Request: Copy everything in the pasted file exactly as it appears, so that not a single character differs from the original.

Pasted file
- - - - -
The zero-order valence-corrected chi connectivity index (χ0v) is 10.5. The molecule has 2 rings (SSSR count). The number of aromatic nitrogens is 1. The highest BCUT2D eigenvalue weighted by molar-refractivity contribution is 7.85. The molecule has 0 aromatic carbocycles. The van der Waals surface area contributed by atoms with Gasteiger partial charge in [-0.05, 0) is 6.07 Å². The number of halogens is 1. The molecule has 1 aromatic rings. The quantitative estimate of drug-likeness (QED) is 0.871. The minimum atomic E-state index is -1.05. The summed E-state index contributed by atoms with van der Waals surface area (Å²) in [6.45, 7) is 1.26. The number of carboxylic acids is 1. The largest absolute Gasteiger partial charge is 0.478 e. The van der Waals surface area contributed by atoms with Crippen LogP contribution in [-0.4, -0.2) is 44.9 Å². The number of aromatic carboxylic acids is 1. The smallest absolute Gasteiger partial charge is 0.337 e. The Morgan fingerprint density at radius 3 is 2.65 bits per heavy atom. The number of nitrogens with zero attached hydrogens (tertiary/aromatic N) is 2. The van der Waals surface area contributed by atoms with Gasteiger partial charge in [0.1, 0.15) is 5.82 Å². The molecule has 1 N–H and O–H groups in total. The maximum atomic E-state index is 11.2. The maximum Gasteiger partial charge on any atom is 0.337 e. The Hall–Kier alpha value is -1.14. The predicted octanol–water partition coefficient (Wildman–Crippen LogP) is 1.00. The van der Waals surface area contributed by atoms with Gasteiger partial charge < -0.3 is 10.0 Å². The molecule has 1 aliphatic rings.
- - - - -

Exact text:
The zero-order valence-corrected chi connectivity index (χ0v) is 10.5. The molecule has 2 rings (SSSR count). The number of aromatic nitrogens is 1. The highest BCUT2D eigenvalue weighted by molar-refractivity contribution is 7.85. The molecule has 0 aromatic carbocycles. The van der Waals surface area contributed by atoms with Gasteiger partial charge in [-0.05, 0) is 6.07 Å². The number of halogens is 1. The molecule has 1 aromatic rings. The quantitative estimate of drug-likeness (QED) is 0.871. The minimum atomic E-state index is -1.05. The summed E-state index contributed by atoms with van der Waals surface area (Å²) in [6.45, 7) is 1.26. The number of carboxylic acids is 1. The largest absolute Gasteiger partial charge is 0.478 e. The van der Waals surface area contributed by atoms with Crippen LogP contribution in [-0.4, -0.2) is 44.9 Å². The number of aromatic carboxylic acids is 1. The smallest absolute Gasteiger partial charge is 0.337 e. The Morgan fingerprint density at radius 3 is 2.65 bits per heavy atom. The number of nitrogens with zero attached hydrogens (tertiary/aromatic N) is 2. The van der Waals surface area contributed by atoms with Gasteiger partial charge in [0.1, 0.15) is 5.82 Å². The molecule has 1 N–H and O–H groups in total. The maximum atomic E-state index is 11.2. The maximum Gasteiger partial charge on any atom is 0.337 e. The Hall–Kier alpha value is -1.14. The predicted octanol–water partition coefficient (Wildman–Crippen LogP) is 1.00. The van der Waals surface area contributed by atoms with Gasteiger partial charge < -0.3 is 10.0 Å². The molecule has 1 aliphatic rings.